It’s an exciting time to be a foodie in Pittsburgh. We’re gaining cachet and getting press, and for good reason: there are more restaurants opening than it’s even possible to keep up with. I believe it is more or less impossible to be an encyclopedia of all the good eats in Pittsburgh.
Luckily, we’ve only committed to trying five new, less-than-a-year-old places in 2016. We kicked off the year with a smashing dinner at Senti, and now we continue the hot streak with a wonderful meal at Poros in downtown Pittsburgh’s Market Square.
We’d spotted Poros for the first time during last year’s Light Up Night downtown; while being crushed by a throng of slow-walking probably-suburbanites, we ducked to the side and scurried in, seeking refuge (and a cocktail). We left then knowing that we would have to return for the full experience. A couple weeks ago, return we finally did in order to celebrate my birthday.
As for the menu…well, it’s big with many interesting options. Everything looked so good, in fact, that we decided to cede all control and go on what Poros calls the “Chef’s Odyssey.” It’s a chef-driven five-course dinner, where your whole table eats whatever the chef feels like making that day. To make a sweet deal even sweeter, you get the option to add on wine pairings chosen by the restaurant’s sommelier.
(If you’re unsure about whether we opted in for the wine pairings…welcome to reading our blog for the first time!)
Poros specializes in Mediterranean cuisine. Our first course was a scrumptious Ouzo-cured salmon with fennel and tzatziki sauce. Its pairing was a Gilgal White Riesling from the Golan Heights area of Israel; the crisp tartness of the riesling paired nicely with the Ouzo-fennel combo and the cool cucumber of the tzatziki.
Next up was a fantastic little surprise — grilled octopus with radicchio and capers! The octopus was cooked to just the right tenderness, avoiding any rubbery texture, and the briny capers enhanced its savoriness. The wine pairing was again spot-on — a Rosé of Cal Karasi, which is a Turkish varietal grown in the Aegean region. The light sweetness of the rosé tempered the radicchio’s boldness in a very pleasing way.
Third came a vegetarian course that we enjoyed quite a bit. This was a medley of squash, olives, tomatoes, feta cheese, peppers, Mediterranean spices, and eggplant. Fox is generally not a huge eggplant or olive fan, but this dish converted her, if only for a fleeting time, on both of them. Matched up with this tasty and rich dish was a sturdy, spicy Massaya Le Colombier, which is a Lebanese wine made from a blend of several of our favorite varietals: Cinsault, Grenache Noir, Syrah, and Tempranillo.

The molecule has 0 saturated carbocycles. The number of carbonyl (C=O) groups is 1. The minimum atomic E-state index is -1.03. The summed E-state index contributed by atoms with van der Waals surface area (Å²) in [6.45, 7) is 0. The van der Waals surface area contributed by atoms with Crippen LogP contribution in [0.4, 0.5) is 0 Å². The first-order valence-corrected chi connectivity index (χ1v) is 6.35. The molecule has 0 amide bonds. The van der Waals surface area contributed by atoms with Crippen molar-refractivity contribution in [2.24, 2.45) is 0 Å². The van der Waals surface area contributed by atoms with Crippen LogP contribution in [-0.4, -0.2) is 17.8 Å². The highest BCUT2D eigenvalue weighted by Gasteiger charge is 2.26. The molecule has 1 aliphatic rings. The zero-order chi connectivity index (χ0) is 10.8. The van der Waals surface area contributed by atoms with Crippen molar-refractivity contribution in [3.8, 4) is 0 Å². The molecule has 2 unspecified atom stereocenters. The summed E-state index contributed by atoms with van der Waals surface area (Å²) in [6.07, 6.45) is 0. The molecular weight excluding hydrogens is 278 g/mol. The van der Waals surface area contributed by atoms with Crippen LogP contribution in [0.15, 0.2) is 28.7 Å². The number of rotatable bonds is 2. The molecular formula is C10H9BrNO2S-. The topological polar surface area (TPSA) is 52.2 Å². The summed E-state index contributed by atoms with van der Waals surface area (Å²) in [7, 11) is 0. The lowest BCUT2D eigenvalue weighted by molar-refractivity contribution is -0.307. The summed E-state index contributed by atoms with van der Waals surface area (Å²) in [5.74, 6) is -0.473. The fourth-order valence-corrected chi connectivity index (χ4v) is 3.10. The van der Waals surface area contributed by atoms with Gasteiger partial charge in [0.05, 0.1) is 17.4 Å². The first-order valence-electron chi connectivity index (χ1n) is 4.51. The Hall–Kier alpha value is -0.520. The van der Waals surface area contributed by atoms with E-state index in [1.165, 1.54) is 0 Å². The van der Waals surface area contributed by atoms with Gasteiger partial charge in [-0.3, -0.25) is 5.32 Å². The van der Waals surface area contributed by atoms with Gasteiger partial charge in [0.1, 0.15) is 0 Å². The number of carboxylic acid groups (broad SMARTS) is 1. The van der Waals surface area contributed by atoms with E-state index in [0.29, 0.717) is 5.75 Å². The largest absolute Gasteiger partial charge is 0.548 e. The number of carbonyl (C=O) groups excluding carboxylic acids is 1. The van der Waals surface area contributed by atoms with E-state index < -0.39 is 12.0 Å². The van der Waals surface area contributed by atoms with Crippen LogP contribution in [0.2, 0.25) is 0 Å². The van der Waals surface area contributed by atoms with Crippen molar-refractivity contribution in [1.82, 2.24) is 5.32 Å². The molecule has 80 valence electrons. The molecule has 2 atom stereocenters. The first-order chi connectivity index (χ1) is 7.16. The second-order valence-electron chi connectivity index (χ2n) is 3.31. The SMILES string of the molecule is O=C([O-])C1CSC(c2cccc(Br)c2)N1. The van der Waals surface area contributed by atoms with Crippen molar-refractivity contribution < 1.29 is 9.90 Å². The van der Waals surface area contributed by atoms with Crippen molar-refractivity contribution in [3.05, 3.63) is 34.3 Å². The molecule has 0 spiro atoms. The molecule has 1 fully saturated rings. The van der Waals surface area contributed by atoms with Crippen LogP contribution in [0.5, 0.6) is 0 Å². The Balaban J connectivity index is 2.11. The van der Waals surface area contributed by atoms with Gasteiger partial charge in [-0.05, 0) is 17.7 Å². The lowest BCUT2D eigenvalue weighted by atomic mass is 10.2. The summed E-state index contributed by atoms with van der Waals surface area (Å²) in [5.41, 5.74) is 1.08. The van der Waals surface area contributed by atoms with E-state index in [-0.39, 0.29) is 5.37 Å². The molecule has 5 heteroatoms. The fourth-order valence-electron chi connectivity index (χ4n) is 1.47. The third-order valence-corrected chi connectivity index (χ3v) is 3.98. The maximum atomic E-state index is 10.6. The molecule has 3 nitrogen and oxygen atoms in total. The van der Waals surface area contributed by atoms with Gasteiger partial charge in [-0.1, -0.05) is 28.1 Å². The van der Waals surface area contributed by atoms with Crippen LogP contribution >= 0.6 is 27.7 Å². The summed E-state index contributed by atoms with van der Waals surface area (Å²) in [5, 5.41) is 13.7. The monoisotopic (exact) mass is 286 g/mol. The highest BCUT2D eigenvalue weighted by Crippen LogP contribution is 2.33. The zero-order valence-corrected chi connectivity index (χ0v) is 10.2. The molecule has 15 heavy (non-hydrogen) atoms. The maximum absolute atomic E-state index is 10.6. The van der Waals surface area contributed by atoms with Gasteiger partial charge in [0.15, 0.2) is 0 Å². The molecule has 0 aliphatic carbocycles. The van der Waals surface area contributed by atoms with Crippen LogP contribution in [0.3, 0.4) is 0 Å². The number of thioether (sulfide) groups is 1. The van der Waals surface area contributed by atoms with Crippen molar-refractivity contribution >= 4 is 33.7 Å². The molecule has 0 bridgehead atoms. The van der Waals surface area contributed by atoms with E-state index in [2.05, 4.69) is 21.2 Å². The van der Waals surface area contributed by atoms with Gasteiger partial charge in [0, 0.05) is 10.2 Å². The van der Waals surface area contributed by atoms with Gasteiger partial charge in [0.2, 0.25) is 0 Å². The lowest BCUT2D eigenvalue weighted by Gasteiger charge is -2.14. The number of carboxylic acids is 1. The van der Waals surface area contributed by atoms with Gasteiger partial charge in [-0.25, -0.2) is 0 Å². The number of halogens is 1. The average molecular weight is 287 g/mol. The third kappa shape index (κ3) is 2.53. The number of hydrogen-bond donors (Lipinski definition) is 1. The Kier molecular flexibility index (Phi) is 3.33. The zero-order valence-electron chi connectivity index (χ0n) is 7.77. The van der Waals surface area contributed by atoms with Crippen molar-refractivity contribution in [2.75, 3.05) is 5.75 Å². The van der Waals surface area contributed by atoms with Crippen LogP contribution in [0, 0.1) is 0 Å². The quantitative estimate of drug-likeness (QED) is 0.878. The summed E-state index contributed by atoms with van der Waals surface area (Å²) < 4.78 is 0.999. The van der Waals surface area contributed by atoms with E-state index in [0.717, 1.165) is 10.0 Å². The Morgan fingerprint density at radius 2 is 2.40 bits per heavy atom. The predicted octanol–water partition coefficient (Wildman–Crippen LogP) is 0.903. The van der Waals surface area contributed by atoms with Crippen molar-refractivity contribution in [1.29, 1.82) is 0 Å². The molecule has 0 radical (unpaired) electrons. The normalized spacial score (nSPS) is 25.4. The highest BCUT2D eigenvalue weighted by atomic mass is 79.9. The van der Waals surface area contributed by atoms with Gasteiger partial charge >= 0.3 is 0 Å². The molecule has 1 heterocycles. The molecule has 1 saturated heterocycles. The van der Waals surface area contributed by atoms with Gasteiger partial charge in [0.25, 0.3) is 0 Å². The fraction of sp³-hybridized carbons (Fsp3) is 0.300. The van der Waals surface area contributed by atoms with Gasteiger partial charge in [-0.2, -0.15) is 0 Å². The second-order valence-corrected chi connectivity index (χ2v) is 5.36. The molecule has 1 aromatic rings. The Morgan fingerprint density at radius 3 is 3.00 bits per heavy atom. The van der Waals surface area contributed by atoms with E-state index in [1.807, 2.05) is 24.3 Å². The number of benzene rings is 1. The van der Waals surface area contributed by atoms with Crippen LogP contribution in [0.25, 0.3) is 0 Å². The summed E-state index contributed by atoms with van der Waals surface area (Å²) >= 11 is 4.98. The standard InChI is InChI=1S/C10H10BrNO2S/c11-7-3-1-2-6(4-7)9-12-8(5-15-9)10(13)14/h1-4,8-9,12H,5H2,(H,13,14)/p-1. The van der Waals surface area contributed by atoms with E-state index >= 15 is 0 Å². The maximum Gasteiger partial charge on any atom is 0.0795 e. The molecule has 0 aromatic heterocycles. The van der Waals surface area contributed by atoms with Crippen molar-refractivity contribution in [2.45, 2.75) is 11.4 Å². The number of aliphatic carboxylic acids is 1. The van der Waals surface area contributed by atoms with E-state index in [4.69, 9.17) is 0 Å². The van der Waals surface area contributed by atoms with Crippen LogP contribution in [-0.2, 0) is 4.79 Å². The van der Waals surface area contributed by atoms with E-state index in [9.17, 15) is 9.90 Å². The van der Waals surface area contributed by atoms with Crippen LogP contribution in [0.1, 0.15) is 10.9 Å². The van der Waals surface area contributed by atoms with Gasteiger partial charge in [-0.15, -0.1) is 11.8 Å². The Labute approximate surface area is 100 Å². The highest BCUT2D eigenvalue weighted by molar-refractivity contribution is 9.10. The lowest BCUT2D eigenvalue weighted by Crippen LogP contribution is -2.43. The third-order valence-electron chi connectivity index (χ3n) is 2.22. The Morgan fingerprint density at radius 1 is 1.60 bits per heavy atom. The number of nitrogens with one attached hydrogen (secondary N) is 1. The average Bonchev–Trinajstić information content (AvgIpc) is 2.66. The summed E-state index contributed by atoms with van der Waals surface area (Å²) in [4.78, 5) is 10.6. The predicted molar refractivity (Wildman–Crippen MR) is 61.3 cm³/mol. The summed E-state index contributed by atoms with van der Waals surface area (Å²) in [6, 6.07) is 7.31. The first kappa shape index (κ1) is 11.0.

Our entree course was a real show-stopper. Poros is a fish-centric place, with many styles of preparation, and their work on this front did not disappoint. Course four was halibut with potatoes and a pea-mint purée with garlic mignonette, paired with Greece’s most-planted wine varietal, Agiorgitiko (if you don’t know how to pronounce it, don’t worry, I just learned how to spell it about 30 seconds ago). Regardless of how you say it,* Poros literally keeps it on tap, so you’ll have no trouble ordering a glass. The Agiorgitiko was dry and just tannic enough to stand up to the buttery umami qualities of the halibut.
Last on the agenda was our dessert round — a lovely little trio comprised of (right to left) baklava ice cream, flourless chocolate cake with candied orange, and housemade Greek yogurt with Greek honey and candied walnut. That yogurt — damn, it is out of this world with its tanginess. It wed beautifully with the honey and the walnut, and also with our final wine pairing: a Cyprian dessert wine called Commandaria, which has been produced in Cypress for nearly three thousand years. Long story short: they know. What they. Are doing.
In the end, we were thrilled and completely satisfied with our choice to do the Chef’s Odyssey. Poros took us all around the Mediterranean and left us full and happy — and feeling like we’d learned a lot about wine! Seriously, the sommelier, Alan**, is amazing. He does the pouring for the Chef’s Odyssey personally, and he’s always open to questions from amateur wine enthusiasts (such as Fox and myself).
If you’re looking to celebrate something special, or impress a date, or just have a fantastic meal with thoughtful wine pairings, give Poros a shot.
* C’mon, like we’d leave you hanging. Agiorgitiko is pronounced Ah-yor-YEE-te-ko — exactly like you probably guessed, amirite?
** Incidentally, in a Pittsburgh-is-the-biggest-small-town-in-America moment, we’d been feeling all night like we recognized Alan, and by the end of the meal we had it: we’d also given him a rave review back in 2014, when he was the sommelier at Altius up on Mount Washington!